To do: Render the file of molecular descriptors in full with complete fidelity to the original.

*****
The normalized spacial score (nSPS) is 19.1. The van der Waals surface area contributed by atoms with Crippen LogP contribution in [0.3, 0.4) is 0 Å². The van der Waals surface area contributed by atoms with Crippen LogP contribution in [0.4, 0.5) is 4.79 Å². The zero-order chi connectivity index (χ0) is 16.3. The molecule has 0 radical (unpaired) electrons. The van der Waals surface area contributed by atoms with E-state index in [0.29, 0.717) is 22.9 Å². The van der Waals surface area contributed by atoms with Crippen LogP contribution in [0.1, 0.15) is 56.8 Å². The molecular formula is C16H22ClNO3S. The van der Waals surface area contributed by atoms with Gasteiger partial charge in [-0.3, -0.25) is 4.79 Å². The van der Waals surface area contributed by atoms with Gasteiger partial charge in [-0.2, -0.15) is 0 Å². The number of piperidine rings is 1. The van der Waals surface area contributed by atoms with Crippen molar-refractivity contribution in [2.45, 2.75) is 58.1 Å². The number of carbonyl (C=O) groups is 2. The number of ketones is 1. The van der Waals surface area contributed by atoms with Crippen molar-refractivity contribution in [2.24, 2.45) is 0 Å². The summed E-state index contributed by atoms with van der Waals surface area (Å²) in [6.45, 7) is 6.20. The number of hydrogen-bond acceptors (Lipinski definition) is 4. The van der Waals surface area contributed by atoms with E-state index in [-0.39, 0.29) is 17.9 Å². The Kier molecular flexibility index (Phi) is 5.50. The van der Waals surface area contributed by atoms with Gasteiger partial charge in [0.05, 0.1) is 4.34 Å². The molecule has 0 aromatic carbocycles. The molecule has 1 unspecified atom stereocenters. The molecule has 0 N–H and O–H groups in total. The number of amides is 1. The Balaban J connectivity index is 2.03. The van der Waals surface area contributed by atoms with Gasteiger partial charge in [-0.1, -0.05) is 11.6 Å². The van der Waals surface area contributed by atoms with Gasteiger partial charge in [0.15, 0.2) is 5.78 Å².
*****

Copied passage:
The normalized spacial score (nSPS) is 19.1. The van der Waals surface area contributed by atoms with Crippen LogP contribution in [0.3, 0.4) is 0 Å². The van der Waals surface area contributed by atoms with Crippen LogP contribution in [0.4, 0.5) is 4.79 Å². The zero-order chi connectivity index (χ0) is 16.3. The molecule has 0 radical (unpaired) electrons. The van der Waals surface area contributed by atoms with E-state index in [0.29, 0.717) is 22.9 Å². The van der Waals surface area contributed by atoms with Crippen LogP contribution in [0.1, 0.15) is 56.8 Å². The molecular formula is C16H22ClNO3S. The van der Waals surface area contributed by atoms with Gasteiger partial charge in [-0.3, -0.25) is 4.79 Å². The van der Waals surface area contributed by atoms with Gasteiger partial charge in [-0.2, -0.15) is 0 Å². The number of piperidine rings is 1. The van der Waals surface area contributed by atoms with Crippen molar-refractivity contribution in [2.45, 2.75) is 58.1 Å². The number of carbonyl (C=O) groups is 2. The number of ketones is 1. The van der Waals surface area contributed by atoms with Crippen molar-refractivity contribution in [2.24, 2.45) is 0 Å². The summed E-state index contributed by atoms with van der Waals surface area (Å²) in [6.45, 7) is 6.20. The number of hydrogen-bond acceptors (Lipinski definition) is 4. The van der Waals surface area contributed by atoms with E-state index in [-0.39, 0.29) is 17.9 Å². The Kier molecular flexibility index (Phi) is 5.50. The van der Waals surface area contributed by atoms with Gasteiger partial charge in [0.05, 0.1) is 4.34 Å². The molecule has 0 aromatic carbocycles. The molecule has 1 unspecified atom stereocenters. The molecule has 0 N–H and O–H groups in total. The number of amides is 1. The Balaban J connectivity index is 2.03. The van der Waals surface area contributed by atoms with Gasteiger partial charge in [-0.1, -0.05) is 11.6 Å². The van der Waals surface area contributed by atoms with Gasteiger partial charge in [0.15, 0.2) is 5.78 Å².